Archive for the ‘Gardening’ Category

Uncomplicated Container Gardening Prep

I love cooking with fresh herbs, but they can be so expensive to buy!  So, I decided to start my own year-round herb garden this spring.  I started my basil seedlings inside in February, because I wanted to get a head start.  I want to be able to move my herb garden to warmer locations in winter, so I’m using light, large resin containers that I’ll be putting on casters for easy transportation.  Here’s a pic:

Container for Container Gardening

You need to make sure you allow for drainage when container gardening, so make sure you put at least one hole in the bottom of your outdoor planters.  I used this tool I found in the boyfriend’s toolbox (not sure what it is – leave a note in the comments if you know what it’s for!). 

Tool

I made  nice size hole, and then filled in the bottom of the containter with rocks from my garden for additional drainage help.  (With a container this size, I probably should have put in 3 holes, but I was feeling lazy that day, so hopefully the rocks will compensate.  I’ll let you know how it goes!)

Finished drain

Finished drainage hole

Rocks for drainage

Rock layer for additional drainage

Once you have all that out of the way, get your strong significant other to put the heavy potting soil into the container (I used 2 cubic feet of soil in these planters).  Be sure you’ve purchased the right soil for containers – I bought the wrong stuff the first time!

Add Soil

Once the soil is mostly in, position your seedlings where you’d like them,

Place your seedlings

dig little holes to put them in,

Dig holes for planting

and plant them!

Planted

Notice how my seedlings seem a little lanky (tall, floppy, and skinny)?  That’s not how you want them to be.  I made the mistake of keeping my seedlings too far from their light source indoors.  I was lucky they survived!  Once you’ve planted these babies, gently water them thoroughly.  You really want to keep an eye on watering when using containers, as they dry out faster than tradiational gardens. 

Gentle Watering

My little basil seedlings took off, and were thriving.  Unfortunately, I wasn’t able to get a picture of them for you.  Why?  My cats discovered the basil, and over the course of two days, ate it all.  This is what I found when I went to take the photo:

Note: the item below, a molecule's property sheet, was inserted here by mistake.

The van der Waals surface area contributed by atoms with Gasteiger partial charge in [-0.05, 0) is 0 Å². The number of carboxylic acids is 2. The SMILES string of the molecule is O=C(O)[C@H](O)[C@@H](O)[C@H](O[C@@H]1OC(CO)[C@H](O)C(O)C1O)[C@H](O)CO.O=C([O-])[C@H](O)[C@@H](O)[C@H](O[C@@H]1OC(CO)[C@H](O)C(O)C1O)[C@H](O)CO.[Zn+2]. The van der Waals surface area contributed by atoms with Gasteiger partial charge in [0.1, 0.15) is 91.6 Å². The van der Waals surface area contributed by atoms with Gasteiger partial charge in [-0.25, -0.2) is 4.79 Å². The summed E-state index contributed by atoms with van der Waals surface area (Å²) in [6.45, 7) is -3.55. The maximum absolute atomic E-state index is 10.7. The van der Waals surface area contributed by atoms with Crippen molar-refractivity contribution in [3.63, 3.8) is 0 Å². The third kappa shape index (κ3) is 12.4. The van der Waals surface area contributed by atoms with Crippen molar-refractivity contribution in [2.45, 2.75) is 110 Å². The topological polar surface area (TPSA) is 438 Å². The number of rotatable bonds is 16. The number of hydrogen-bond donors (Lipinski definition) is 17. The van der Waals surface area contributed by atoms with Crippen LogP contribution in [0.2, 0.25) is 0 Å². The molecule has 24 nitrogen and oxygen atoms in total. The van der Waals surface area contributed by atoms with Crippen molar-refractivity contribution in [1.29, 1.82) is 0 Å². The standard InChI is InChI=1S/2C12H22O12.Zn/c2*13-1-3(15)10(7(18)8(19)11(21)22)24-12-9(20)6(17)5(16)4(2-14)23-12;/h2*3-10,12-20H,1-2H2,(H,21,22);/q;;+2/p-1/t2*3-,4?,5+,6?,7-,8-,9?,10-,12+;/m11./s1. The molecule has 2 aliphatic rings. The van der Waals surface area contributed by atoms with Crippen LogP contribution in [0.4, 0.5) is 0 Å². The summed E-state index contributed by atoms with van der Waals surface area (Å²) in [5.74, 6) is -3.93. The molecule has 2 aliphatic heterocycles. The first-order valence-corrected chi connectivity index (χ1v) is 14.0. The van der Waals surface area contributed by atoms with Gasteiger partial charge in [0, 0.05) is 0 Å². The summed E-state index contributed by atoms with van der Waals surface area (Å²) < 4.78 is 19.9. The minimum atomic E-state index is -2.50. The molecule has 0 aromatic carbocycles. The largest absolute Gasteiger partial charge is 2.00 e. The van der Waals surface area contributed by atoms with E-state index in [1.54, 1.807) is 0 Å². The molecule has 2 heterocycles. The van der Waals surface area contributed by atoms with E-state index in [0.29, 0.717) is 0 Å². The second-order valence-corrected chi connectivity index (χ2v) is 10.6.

What the Cats Left

So, it’s back to square one!

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Soil Amendment Fun!

We moved to a new house in October, and the backyard soil leaves a lot to be desired.  Here’s a picture of what I’m working with:

Rocky Ground

Look at all those rocks! Argh!

Notice the soil is wet in the picture above?   It’s rocky, hard like cement when dry, and slightly less solid, like clay, when wet. I had to wet it down in order to turn it with a shovel, because I was getting nowhere with it dry.  I got a great work out, though!  I had my work cut out for me…how could I get all those rocks out of there, without killing my back or knees as I pick them out one by one?  Then, I remembered we had a heavy duty metal rake! (It’s the one on the left below.)   Rakes

I grabbed the rake, and low and behold, it mostly worked, better on the bigger rocks, of course.  I even managed to get enough rocks out of the garden to use as a drainage layer in my herb container garden pots (more on those later).  Here’s the before and after:

Before Raking

Before Raking

After Raking

After Raking

I still had to grab a few of the smaller rocks off the surface, but it was much more manageable!  Next, it was time for my current favorite soil amendment…composted steer manure!  I spread it all over my garden strip, as seen below:

Steer Manure

Once I had it on the ground, I spread it out evenly along the width of the strip, and then repeated the process with organic garden soil.  It ended up looking like this:

Soil Amendments, spread out

And now, the fun was about to begin!  The whole purpose of these soil amendments is not to leave them on top of the soil, but to combine it with your soil to improve the overall soil quality.  We want a happy, healthy, flexible soil for our seedlings’ root systems.  So, I got the shovel, and started turning dirt.

Soil Incorporation

The top of the photo shows the incorporated soil, the bottom is still waiting to be incorporated (it’s a lot of work!).  In the end though, it was worth it – the tomatoes have come along nicely!

Tomato Plants